What's in a name? A lot, according to Caribbean-born Chastity, who has adopted the more fitting moniker Calamity. Now in her fifties, true to her name, Calamity is confronting two big life transitions: Her beloved father has just died, and she is starting menopause, a physical shift that has rekindled her special gift for finding lost things. Suddenly she is getting hot flashes that seem to forge objects out of thin air. Only this time, the lost item that has washed up on the shore is not her old toy truck or her hairbrush, but a 4-year-old boy. As Calamity takes the child into her care, she discovers that all is not as it seems: the boy's family is most unusual. Then Calamity must reawaken to the mysteries surrounding her own childhood and the early disappearance of her mother.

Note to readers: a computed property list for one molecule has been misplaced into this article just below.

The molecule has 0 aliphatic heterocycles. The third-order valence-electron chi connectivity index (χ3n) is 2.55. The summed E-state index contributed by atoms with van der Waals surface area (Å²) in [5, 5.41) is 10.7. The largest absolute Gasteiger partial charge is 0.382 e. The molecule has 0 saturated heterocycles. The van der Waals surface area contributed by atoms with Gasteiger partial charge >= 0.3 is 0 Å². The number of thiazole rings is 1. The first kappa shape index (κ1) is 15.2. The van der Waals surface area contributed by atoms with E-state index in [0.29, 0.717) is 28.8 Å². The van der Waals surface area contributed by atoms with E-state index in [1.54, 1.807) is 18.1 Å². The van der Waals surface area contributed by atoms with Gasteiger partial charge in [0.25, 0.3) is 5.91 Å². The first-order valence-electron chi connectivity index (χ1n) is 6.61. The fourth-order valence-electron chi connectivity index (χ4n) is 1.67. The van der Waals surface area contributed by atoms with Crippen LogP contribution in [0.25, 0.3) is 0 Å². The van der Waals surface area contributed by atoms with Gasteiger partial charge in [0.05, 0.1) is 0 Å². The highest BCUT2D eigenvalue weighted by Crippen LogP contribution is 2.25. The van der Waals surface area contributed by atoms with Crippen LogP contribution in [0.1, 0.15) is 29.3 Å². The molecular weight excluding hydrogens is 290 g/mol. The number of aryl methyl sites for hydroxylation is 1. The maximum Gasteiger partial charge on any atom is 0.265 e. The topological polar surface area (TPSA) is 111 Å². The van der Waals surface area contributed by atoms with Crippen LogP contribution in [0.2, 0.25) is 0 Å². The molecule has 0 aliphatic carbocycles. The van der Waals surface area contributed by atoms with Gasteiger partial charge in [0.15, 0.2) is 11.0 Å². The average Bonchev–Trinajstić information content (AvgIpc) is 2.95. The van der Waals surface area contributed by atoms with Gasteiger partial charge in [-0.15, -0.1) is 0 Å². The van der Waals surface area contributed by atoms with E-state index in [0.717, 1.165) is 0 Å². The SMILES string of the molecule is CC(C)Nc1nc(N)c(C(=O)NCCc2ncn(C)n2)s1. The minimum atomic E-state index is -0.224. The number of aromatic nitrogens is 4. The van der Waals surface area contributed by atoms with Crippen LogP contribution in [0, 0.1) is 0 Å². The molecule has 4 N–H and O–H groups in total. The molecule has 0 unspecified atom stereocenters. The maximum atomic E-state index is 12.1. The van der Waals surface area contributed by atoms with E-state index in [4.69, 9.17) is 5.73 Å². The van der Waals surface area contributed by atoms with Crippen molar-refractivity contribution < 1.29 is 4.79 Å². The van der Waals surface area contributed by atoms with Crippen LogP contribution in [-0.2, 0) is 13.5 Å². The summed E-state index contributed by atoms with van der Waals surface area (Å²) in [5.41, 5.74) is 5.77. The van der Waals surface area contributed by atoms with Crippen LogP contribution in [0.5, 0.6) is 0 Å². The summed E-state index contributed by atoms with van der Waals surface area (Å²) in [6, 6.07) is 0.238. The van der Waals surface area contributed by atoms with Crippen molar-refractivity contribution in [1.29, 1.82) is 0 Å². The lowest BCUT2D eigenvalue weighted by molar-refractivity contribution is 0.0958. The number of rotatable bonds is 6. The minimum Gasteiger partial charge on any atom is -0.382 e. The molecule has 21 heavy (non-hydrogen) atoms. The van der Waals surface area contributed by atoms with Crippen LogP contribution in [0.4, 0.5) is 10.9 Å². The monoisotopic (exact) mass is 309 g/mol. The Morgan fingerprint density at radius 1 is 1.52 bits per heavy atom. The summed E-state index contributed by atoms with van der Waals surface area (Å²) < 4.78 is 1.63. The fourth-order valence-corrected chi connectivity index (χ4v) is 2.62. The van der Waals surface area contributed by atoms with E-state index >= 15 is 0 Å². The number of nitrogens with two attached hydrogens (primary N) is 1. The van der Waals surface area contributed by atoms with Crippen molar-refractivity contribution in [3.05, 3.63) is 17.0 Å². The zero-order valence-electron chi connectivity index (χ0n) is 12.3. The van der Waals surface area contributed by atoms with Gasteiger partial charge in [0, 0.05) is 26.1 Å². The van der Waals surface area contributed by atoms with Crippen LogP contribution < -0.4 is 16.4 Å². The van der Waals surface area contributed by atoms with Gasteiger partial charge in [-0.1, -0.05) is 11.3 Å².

Although Hopkinson has invented Cayaba -- along with Blessée and Dolorosse, two smaller islands that play cameo roles -- The New Moon's Arms makes the most of the sea-meets-sand world of the author's own childhood. It's a pleasant place to hunker down for a while, and Calamity is good, salty company. She gets drunk, calls people names and manages to be a good soul despite it. On these islands, rumors of murder seem less real than rumors of mermaids. Even the local monk seals have a mystery about them, revealed in a folktale that intertwines, seaweed-like, with the main story.